Activision Comes For 'Call Of Duty' Cheaters (And Fails Elmer Fudd-style)

Cheater Season is on.
Activision Comes For 'Call Of Duty' Cheaters (And Fails Elmer Fudd-style)

In August of 2021, Call of Duty's official Twitter account cockily used footage of a cheater getting banned to announce to the world that they're coming to get all cheaters – after a decent headstart as the manhunt will only commence by the end of the year. Are they busy with something?

“Phase Two is us ambushing cheaters with Joey Greco and a TV crew.”

This seems like a nice change of pace since Activision has endured over a year of scarce anti-cheating updates and various articles to get, like, totally really serious about the problem.

The cheater caught in the clip, rushman360, had originally taken to Twitter to complain that he was shocked to learn that he'd been hardware-banned. That kind of ban typically means that it'd be useless for the cheater to create another account to circumvent the ban, as most cheaters do. If any component from his computer found its way into a game, the user's computer would get instantly tossed out like the darker parts of Reagan history in COD: Cold War's story mode.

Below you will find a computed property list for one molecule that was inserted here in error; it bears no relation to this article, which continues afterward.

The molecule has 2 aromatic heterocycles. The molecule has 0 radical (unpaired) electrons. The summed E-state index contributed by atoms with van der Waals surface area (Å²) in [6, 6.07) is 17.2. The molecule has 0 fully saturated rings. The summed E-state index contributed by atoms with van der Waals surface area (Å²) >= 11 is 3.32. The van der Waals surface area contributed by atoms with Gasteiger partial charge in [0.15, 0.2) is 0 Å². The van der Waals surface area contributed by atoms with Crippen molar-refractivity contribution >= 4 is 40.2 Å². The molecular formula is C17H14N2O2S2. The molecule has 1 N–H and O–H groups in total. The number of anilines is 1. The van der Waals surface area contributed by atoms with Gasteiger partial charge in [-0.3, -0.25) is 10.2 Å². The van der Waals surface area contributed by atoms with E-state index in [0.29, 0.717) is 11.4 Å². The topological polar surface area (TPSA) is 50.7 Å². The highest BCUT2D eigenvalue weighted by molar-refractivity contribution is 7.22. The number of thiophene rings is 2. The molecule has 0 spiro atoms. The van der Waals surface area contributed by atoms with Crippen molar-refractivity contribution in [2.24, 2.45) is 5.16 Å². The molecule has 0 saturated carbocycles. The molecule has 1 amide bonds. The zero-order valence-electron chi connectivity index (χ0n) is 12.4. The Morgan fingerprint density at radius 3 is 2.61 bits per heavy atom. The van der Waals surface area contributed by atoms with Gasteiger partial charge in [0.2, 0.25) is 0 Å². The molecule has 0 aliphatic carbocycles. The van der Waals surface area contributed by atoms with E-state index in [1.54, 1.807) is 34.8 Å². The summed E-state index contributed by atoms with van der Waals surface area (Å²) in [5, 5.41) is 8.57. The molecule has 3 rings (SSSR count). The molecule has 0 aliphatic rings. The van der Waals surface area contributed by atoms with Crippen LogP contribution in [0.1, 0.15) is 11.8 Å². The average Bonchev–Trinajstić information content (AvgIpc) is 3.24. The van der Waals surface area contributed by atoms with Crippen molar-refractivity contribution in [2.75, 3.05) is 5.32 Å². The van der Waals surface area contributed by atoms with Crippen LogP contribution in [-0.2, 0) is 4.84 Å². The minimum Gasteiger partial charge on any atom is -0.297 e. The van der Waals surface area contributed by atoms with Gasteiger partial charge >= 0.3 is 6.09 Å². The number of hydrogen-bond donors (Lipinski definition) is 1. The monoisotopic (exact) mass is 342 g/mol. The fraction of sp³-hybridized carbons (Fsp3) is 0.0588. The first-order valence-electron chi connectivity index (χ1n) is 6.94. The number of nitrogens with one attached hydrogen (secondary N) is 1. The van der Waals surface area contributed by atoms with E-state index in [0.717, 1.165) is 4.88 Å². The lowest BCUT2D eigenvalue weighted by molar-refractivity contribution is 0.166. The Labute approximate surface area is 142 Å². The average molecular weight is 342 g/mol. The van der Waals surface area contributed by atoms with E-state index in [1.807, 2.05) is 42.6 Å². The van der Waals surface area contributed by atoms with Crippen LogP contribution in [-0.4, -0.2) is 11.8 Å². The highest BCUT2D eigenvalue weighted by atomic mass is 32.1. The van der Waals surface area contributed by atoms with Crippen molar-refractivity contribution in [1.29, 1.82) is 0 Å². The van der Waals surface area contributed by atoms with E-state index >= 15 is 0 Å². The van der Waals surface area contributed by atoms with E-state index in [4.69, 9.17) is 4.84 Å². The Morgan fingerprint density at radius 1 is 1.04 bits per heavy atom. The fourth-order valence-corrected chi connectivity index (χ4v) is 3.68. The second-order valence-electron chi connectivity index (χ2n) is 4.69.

As a response, rushman360 said that he'd no longer cheat on Warzone, leading cheaters all over the world to quit cheating before Activision's crackdown really started, just to make sure. Then they all apologized and promised not to-- we kid. Even though he claimed that he had been banned, rushman360 never really stopped playing COD, let alone stopped cheating. Below is a short clip by a spy who caught rushman360 on the act once, but a cheat buckling epic where he openly uses his training wheels for nearly two hours on his YouTube channel.

The guy's cheats are so good that the name of the video indicates he knew we'd end up writing about his feats.

We don't even know whether Activision ever really hardware-banned the person they boasted about catching in the first place, or if cheaters can just instantly MacGyver their way into getting new components that just bypass Activision's (apparently not that serious) new anti-cheating algorithm.

There's still some promise to this system, as it might still be in its infancy and with a long way to go – is what we would have said if they hadn't already made similar claims back in 2020. (A time when they didn't even gloat about banning someone who probably never even logged off.)

Top Image: Activision

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